400 Subscriber Milestone on YouTube

Thank you to everyone reading this that has supported ORI and how we publish our work on YouTube.

I know YouTube is not for everyone, but it is an effective way to communicate what we do, what challenges we face, and it lets people know there’s a community out there 1) doing things that they might find wonderful and 2) is worth hearing more about.

We have 400 subscribers, which is a bit of a milestone. This is a lot for a very technical all-volunteer organization that devotes its time supporting and promoting project work, while staying firmly in the background.

Our proudest moments are when projects succeed and are recognized on their own merits, under their own name, and under their own branding. Ribbit, RFBitBanger, Haifuraiya, a variety of published Open Source FPGA work, FPGA training, Opulent Voice, Versatuner, Dumbbell, actively participating in IEEE, FCC TAC membership, Remote Labs, our many regulatory successes, and our active and successful mentoring in professional and academic settings – these are all clear indications that we’re on the right track and doing a great job.

Not explicitly mentioned are the many places we’ve helped projects succeed behind the scenes, around the world.

We are committed to an altruistic approach that delivers clear value to project work. This approach has been abused only once, by one organization.

Being accountable, open, and successful is the cost of doing our type of business. This is a price happily paid.

Thank you for being part of it!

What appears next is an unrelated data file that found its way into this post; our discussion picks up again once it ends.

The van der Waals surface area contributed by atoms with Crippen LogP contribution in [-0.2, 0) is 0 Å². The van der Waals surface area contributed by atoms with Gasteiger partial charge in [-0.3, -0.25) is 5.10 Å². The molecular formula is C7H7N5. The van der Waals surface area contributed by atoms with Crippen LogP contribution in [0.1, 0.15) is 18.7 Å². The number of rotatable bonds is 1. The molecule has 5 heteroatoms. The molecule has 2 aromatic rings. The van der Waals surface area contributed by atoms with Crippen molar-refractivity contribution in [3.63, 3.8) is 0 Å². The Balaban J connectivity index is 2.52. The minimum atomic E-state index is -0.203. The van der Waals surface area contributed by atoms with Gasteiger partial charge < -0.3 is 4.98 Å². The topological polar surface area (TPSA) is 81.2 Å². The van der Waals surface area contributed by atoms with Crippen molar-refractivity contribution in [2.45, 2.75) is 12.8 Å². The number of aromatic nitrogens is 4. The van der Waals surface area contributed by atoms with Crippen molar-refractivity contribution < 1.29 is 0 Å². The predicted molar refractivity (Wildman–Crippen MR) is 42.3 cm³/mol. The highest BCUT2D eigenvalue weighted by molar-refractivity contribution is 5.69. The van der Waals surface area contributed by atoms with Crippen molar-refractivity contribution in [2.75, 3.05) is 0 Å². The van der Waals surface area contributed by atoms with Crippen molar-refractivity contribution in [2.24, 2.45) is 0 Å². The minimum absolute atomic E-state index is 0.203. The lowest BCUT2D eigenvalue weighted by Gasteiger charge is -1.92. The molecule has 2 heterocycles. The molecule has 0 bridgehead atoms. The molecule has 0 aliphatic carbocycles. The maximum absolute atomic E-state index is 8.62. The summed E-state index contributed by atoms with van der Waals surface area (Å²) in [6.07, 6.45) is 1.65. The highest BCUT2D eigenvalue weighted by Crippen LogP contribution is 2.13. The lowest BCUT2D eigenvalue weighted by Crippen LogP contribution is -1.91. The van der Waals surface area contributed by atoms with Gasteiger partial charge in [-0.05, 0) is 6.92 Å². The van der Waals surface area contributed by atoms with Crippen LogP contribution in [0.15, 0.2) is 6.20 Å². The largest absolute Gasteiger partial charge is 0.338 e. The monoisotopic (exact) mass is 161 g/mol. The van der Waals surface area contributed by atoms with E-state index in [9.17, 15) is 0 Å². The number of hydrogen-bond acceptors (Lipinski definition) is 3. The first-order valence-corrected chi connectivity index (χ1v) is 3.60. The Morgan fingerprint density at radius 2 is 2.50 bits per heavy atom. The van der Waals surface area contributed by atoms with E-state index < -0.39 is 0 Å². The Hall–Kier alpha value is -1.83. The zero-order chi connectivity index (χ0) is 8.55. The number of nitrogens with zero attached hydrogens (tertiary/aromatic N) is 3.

Federal Communications Commission Technological Advisory Committee Meeting 8 December 2022

Greetings all,

The final Technological Advisory Committee Meeting of 2022 for the Federal Communications Commission will be held 8 December.

ORI was a member of the TAC for 2022, contributed to several reports, and will be represented in person at the closing meeting.

I’ve represented Open Source and Amateur Radio concerns over the past year on the Artificial Intelligence/Machine Learning (AI/ML) working group of TAC. I co-chaired the sub-working group about “Safe Uses of AI/ML” with Paul Steinberg of Motorola, invited and organized a variety of speakers to present to the working groups, and had the opportunity to work on “how AI/ML is affecting bandwidth and throughput” paper with excellent FCC staffers. The amateur radio service is highlighted in this report.

The work consisted of two meetings a week and a lot of time in between to prepare, organize speakers, and manage deliberative discussions.

The final meeting in DC summarizes work for the year and sets out an agenda for next year. This year was a very difficult “rebuilding” year for TAC, as it had been shut down at the beginning of COVID. I am honored to be a part of getting TAC back up and running.

Thank you to everyone that has supported ORI participating at this level of US government. It’s been very successful.

Karen Rucker (ORI Secretary Emeritus) was instrumental in the application process, and I’d like to recognize her service to ORI and the FCC.

Paul Williamson, with experience on standards committees, has been invaluable in terms of providing advice for deliberations and decisions.

A special thanks to Marty Woll of YASME Foundation for his guidance and advice, and to ARRL counsel for coordinating and cooperating with ORI on a wide variety of issues we’ve taken to the FCC over the past year. ARRL is ably represented at FCC TAC by Greg Lapin.

If you are interested in “sticking up for amateur radio and open source at the FCC”, then you can make a positive difference in the US regulatory process. This is much more involved than filing a comment or complaining on social media. It is a significant commitment of time and effort.

Please get in touch and I will do all I can to support your application to groups like the FCC TAC. There are many ways to participate, and all of them affect the future success of open source and the amateur radio services that we care so much about.

-Michelle Thompson CEO ORI